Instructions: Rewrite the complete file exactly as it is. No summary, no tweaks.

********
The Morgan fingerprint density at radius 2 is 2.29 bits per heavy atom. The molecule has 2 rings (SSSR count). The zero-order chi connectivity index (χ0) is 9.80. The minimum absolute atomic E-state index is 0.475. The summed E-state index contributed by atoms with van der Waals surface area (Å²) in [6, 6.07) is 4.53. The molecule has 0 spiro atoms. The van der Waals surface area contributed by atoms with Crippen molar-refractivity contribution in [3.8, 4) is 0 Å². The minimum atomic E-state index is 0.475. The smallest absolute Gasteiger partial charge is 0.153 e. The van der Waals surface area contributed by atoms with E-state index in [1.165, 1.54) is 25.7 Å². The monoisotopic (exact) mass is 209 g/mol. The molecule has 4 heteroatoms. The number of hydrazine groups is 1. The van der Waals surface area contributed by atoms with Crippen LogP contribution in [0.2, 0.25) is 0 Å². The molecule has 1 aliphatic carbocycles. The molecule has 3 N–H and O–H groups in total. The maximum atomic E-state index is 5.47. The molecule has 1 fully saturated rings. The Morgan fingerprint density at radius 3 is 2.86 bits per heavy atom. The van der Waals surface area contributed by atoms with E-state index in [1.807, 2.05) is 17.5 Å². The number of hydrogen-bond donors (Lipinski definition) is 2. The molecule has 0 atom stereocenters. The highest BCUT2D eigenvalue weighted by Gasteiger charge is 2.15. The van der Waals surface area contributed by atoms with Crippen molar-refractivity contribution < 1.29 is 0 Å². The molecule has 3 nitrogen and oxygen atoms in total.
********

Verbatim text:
The Morgan fingerprint density at radius 2 is 2.29 bits per heavy atom. The molecule has 2 rings (SSSR count). The zero-order chi connectivity index (χ0) is 9.80. The minimum absolute atomic E-state index is 0.475. The summed E-state index contributed by atoms with van der Waals surface area (Å²) in [6, 6.07) is 4.53. The molecule has 0 spiro atoms. The van der Waals surface area contributed by atoms with Crippen molar-refractivity contribution in [3.8, 4) is 0 Å². The minimum atomic E-state index is 0.475. The smallest absolute Gasteiger partial charge is 0.153 e. The van der Waals surface area contributed by atoms with E-state index in [1.165, 1.54) is 25.7 Å². The monoisotopic (exact) mass is 209 g/mol. The molecule has 4 heteroatoms. The number of hydrazine groups is 1. The van der Waals surface area contributed by atoms with Crippen LogP contribution in [0.2, 0.25) is 0 Å². The molecule has 1 aliphatic carbocycles. The molecule has 3 N–H and O–H groups in total. The maximum atomic E-state index is 5.47. The molecule has 1 fully saturated rings. The Morgan fingerprint density at radius 3 is 2.86 bits per heavy atom. The van der Waals surface area contributed by atoms with E-state index in [1.807, 2.05) is 17.5 Å². The number of hydrogen-bond donors (Lipinski definition) is 2. The molecule has 0 atom stereocenters. The highest BCUT2D eigenvalue weighted by Gasteiger charge is 2.15. The van der Waals surface area contributed by atoms with Crippen molar-refractivity contribution < 1.29 is 0 Å². The molecule has 3 nitrogen and oxygen atoms in total.